Fury all the way. I’m biased, having been raised in a Mopar family, from riding in the “wayback” of Granddad’s ’74 Fury Wagon as a kid, to the ’88 LeBaron coupe that gave me my first experience behind the wheel, to the ’67 Newport Custom my dad currently cruises around in during the summer, and countless examples in between.
The fuselage-style C-bodies of the early ’70s are some of the most distinctive large sedans ever built. They have a presence. The paisley top, while not officially a “Mod Top”, is still icing on the cake.
The term “Mod Top” refers to the floral pattern tops offered in 1969 on Plymouth Satellites and Barracudas, and on a handful of ‘Cudas in 1970. A similar roof pattern was offered for ’69 on Dodge Darts, Coronets and Super Bees, but Dodge called it “Floral Top”, and the production numbers were tiny, with less than 200 Dodge cars sold with the Floral Top according to The Mod Top & Floral Top Registry.
The overwrought and decadent-in-a-bad-way Caddy is 100% not for me even if it were concours and gas was under $1.
The Fury is also not a car that would give me any pleasure to own, but the paisley is undeniably hot.
On the one hand, I lament design convergence and boringness and focus groupdom. On the other hand, I often don’t like factory character packages and am too much of a cheapass to pony up for most aesthetic flourishes anyway. I do recognize the irony. However, in this case, I think the paisley works so well that the Fury earned my vote even though Justy is the correct answer.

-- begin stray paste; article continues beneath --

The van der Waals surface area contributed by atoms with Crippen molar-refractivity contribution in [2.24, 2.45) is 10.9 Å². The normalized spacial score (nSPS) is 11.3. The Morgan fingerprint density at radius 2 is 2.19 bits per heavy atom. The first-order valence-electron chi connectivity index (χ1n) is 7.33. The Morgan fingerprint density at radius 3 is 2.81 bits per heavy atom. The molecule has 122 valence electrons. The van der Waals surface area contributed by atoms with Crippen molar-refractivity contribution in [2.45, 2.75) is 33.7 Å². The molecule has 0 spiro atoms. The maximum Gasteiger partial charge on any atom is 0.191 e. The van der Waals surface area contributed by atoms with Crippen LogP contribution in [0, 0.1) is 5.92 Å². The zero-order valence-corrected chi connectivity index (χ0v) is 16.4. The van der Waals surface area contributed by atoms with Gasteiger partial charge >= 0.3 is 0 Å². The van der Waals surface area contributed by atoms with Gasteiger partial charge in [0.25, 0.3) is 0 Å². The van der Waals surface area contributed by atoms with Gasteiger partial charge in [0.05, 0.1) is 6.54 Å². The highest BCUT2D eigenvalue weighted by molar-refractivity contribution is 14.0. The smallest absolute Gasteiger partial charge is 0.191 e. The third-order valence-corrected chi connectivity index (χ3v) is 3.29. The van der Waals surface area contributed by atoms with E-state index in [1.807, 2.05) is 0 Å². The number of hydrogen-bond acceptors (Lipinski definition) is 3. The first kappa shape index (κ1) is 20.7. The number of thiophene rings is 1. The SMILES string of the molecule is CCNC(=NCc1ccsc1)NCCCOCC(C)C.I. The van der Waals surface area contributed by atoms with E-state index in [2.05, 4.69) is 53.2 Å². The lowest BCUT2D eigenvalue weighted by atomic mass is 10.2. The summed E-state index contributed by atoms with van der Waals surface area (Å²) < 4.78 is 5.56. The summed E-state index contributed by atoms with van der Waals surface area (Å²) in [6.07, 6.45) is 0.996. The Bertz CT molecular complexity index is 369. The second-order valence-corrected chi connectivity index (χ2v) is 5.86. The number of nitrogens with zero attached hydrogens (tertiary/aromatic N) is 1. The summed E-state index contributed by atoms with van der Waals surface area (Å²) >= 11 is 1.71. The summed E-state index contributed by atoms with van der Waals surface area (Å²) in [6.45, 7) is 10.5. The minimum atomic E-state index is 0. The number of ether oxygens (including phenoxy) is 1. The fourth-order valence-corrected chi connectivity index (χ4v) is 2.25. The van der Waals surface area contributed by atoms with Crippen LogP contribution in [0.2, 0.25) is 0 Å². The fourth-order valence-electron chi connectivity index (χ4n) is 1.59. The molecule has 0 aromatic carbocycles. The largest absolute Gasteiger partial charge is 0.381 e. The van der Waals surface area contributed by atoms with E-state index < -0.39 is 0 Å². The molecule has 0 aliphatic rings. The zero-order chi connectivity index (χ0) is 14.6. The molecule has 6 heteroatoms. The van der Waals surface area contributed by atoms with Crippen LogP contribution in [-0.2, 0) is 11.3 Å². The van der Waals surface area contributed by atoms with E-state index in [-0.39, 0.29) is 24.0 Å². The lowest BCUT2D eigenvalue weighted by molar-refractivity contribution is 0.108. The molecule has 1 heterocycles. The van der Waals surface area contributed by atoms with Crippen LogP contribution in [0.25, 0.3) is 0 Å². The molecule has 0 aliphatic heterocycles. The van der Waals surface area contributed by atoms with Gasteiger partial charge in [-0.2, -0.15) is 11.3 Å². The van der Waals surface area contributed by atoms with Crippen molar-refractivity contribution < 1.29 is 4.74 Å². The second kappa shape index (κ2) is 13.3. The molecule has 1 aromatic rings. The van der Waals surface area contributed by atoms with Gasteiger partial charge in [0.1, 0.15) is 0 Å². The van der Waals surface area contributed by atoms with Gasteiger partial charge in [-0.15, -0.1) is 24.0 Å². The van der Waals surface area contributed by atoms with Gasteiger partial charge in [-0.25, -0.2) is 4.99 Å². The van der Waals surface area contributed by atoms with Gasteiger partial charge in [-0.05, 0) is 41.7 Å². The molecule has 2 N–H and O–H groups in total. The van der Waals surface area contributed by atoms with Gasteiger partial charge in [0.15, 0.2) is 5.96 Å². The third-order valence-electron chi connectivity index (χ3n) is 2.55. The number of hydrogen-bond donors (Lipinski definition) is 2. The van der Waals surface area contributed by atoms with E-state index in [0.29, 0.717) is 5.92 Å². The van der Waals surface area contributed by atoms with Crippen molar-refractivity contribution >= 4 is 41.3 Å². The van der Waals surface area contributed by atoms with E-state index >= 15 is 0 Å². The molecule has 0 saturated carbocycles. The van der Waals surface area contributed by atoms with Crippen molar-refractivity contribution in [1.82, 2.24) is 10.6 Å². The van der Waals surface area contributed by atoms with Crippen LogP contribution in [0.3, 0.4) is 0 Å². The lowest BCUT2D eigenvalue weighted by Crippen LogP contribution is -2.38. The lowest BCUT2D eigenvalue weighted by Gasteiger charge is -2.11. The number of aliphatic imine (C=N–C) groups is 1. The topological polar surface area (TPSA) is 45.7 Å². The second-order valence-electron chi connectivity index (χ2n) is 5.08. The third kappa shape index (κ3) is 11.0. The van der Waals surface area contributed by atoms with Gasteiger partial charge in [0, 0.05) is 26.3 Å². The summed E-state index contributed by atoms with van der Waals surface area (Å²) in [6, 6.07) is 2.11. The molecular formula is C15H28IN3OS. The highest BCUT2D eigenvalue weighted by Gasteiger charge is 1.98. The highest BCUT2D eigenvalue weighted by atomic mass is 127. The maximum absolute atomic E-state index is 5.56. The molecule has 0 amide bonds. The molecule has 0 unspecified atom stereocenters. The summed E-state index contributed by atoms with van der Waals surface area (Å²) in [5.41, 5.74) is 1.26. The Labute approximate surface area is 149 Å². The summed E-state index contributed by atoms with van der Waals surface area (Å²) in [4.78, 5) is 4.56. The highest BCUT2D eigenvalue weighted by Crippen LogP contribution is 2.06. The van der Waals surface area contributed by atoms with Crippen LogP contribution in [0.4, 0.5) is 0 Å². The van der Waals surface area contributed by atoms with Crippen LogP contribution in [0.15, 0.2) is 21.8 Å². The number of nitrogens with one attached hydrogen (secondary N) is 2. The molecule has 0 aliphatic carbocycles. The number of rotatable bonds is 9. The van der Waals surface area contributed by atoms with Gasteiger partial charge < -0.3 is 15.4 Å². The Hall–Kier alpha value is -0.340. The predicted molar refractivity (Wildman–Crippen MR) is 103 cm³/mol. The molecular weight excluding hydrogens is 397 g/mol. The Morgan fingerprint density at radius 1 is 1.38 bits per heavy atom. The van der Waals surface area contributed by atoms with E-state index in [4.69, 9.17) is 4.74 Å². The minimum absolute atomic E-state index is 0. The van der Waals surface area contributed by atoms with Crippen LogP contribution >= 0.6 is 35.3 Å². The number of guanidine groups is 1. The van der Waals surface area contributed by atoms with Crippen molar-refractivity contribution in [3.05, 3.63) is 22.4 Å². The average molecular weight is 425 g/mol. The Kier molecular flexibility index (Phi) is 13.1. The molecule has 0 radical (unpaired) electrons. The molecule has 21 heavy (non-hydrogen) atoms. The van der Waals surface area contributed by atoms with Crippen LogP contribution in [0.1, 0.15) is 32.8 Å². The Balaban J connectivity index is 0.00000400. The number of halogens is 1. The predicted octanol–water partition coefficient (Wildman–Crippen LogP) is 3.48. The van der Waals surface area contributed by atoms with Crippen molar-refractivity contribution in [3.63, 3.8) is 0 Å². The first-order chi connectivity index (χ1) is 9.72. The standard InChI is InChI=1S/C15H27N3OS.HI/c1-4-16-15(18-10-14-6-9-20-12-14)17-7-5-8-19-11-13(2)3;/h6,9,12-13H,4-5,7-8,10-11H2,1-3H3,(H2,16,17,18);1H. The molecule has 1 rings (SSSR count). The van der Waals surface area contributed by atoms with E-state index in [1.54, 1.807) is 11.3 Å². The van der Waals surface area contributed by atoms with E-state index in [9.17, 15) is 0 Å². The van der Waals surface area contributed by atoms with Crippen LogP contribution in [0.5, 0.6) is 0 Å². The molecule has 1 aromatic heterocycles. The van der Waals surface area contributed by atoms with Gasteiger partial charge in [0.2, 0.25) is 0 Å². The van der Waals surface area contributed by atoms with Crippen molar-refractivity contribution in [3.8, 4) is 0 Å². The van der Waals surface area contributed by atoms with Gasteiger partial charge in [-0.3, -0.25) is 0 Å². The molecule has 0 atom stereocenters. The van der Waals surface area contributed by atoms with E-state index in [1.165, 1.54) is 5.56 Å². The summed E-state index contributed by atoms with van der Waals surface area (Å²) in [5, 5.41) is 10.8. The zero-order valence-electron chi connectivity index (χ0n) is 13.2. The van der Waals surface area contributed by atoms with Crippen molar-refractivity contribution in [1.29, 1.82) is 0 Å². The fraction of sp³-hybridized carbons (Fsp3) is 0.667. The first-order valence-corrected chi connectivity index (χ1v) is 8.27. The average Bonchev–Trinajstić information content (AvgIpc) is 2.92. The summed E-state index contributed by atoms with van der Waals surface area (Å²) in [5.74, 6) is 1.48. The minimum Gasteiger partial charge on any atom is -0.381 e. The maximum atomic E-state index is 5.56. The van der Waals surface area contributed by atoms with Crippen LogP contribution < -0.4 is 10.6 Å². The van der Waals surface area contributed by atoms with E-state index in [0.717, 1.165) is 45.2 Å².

I like them both and if you buying this, MPG should not be your concern.
The Fury won out due to not seeing as many on the road while not running, appears to be hooked up.
I could see getting this running, cleaned up, and look at what you have to work with. I am thinking mild updates to make it bit more comfortable but not a slammed to the ground mess.
about the same as my reasoning. The Caddy woulds won if there wasnt so much rust. But that Fury, with hidden headlights can be fixed, cleaned and flipped for a good profit.
As a very happy long term Cadillac owner (currently CT6 twin turbo 3 litre) with a few more before it, I couldn’t possibly vote for anything else.
As to the rust on both vehicles, I would remind you all that a rusty unibody is scary. A rusty body on frame is repairable. If I weren’t past my restoration days (in both senses), I would be considering this old tank!
I was all team Caddy until I looked a little closer. I think the shiny paint is hiding a world of sins. Mopar or Nocar.
PS. Poll function, not good, no way out, won’t close unless I close the window completely
The Fury, for sure.
If I’m driving an old Caddy, I want a more iconic Caddy. Or one in top shape. This one is going to look old and tired for a very, very long time, yet is still instantly recognizable as a Cadillac. Therefore it looks like a huge compromise until it’s put in order.
The Fury, on the other hand, is far less known. Driving a large, menacing old car is a lot more of a statement if knowledgeable people looking at it have to take a moment or two to figure out what it is. And even better, the rest will wonder “what the hell is that old beast?”
In addition to the advantages of the far more common parts and easier servicing, the Fury is much more complete. All the little garnishes on that Cadillac are not cheap and easy to find.
Plus the Fury has that incredible paisley. I love the paisley and wish risky patterns like that were factory options today, because well done custom shop stuff is super expensive.